Columbus on gameday is North Korea except with giants in XXXL jerseys instead of midgets in used Leave It to Beaver costumes; I've been there plenty and have yet to see something more architecturally stimulating than Twelve Oaks Mall. The city is a city, but I fail to see how it's any more charming than Grand Rapids. The oval is the only greenspace that's more thought out than a grassy patch in the middle of an onramp, and the rest is a parking lot. But then you get inside that stadium and only Yankee Stadium compares in North America for architecturally squashing the willfulness of detractors and free thinking. Between grinding down your defense and your soul with Carlos Hyde they'll hoist Jim Tressel himself on their shoulders, and you'll answer with Denard. Worst experience? Hardly. Michigan needs its antipode (and needs to beat them).
Brian: Well, yes: Notre Dame is the best place for a road game. In 2010, there was one guy who started giving us the stink-eye from a few seats away. Then seemingly the rest of the section started making fun of him and he shut up. It was amazing. It turns out it's really nice to go to a road game without the nagging possibility someone assaults you.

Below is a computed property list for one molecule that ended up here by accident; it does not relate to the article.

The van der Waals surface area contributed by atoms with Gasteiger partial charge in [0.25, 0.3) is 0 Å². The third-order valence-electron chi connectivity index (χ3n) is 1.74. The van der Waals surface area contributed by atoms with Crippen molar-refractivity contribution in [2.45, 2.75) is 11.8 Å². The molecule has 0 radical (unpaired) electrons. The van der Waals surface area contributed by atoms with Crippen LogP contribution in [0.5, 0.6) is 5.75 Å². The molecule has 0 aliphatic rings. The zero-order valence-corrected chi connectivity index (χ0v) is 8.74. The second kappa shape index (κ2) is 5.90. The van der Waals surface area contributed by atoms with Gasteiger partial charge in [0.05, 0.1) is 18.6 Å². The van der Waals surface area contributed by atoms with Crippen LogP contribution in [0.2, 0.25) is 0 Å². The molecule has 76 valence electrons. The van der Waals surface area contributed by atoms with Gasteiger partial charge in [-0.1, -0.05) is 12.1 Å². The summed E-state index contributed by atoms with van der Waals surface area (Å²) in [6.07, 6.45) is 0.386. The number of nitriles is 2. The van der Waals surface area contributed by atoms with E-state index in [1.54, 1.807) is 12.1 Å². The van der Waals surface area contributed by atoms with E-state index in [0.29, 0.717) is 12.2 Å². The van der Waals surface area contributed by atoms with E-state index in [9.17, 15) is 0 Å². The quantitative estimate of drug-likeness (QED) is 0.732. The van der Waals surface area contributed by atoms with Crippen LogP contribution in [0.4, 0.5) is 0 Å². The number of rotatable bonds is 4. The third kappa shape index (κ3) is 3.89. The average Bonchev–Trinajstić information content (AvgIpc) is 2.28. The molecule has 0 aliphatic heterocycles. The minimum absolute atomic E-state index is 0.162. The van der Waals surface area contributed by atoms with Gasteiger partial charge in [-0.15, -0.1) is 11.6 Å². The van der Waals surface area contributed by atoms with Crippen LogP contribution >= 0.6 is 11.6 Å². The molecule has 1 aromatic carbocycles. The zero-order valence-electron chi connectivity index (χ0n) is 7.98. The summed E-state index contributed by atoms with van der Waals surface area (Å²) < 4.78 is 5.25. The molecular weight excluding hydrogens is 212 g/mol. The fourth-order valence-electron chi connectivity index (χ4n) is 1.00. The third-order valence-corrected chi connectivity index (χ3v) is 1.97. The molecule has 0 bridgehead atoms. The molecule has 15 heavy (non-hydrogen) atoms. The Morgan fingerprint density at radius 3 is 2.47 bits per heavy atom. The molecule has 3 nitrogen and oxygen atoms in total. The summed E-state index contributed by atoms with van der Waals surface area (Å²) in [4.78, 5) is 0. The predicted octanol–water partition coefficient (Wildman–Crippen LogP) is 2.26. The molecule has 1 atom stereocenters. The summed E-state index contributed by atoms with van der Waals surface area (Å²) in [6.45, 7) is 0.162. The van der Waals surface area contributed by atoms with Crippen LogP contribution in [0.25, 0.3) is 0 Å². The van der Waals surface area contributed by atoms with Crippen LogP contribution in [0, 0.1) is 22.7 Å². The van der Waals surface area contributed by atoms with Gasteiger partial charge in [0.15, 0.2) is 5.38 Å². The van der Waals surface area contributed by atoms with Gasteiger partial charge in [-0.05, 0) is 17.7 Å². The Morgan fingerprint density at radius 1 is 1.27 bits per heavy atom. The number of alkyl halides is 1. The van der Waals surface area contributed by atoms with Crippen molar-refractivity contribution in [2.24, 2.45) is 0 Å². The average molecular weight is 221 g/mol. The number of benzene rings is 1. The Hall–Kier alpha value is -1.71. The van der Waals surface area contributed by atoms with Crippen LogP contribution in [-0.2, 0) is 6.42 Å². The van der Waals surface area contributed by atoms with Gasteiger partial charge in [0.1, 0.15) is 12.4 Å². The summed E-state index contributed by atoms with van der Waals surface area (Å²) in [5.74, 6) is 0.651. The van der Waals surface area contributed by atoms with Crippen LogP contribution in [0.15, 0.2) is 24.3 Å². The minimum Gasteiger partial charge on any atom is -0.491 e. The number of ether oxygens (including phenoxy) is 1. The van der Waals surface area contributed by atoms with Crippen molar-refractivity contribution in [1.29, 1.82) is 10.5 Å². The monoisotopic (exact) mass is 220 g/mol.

The biggest problem with the place is that sometimes they're just too nice and you want to yell something like "HAVE YOU ALL BEEN IN CRYOGENIC STORAGE SINCE 1948 AAAAARGH." Oh and they filled in an endzone to obscure the ol' doppelganger. Oh, and "Crazy Train." But even so it's still pretty much the best. I don't even mind their lack of jumbotrons since I'm used to Michigan's pore-o-vision, in which the replay is a tease worse than its absence.
While I'm sure that there has been some student or something who mustered up the courage to say "I hope your team loses, sir!", the rest of the experience has forcibly wiped that incident from my brain. And they've even figured out how to properly amplify a band. (You put the speakers next to it so that wherever the sound goes it arrives at the same time as the original.) Combine that with a series of soul-crushing Michigan wins and that's a recipe for general despondency that Notre Dame is being replaced by one series of even approximately equal interest three World Cups from now.
And it's only a couple hours away!
Honorable mention here goes to Kinnick, which can hold up cards with the best of 'em. This didn't seem impressive until I saw Michigan's attempt to do the same a few years ago. Iowa fans also manage to care a lot without being super mean, at least not to Michigan. Penn State is also a nice experience except for the worst-in-class stadium noise garbage. Logistically it's brilliant, especially after they finished the highway. You will be on the freeway ten minutes after reaching your car. The people are nice. There's a bit of dickishness from the NY/NJ section of the student body but overall it scores high for feeling safe. I had zero issue with my cell phone.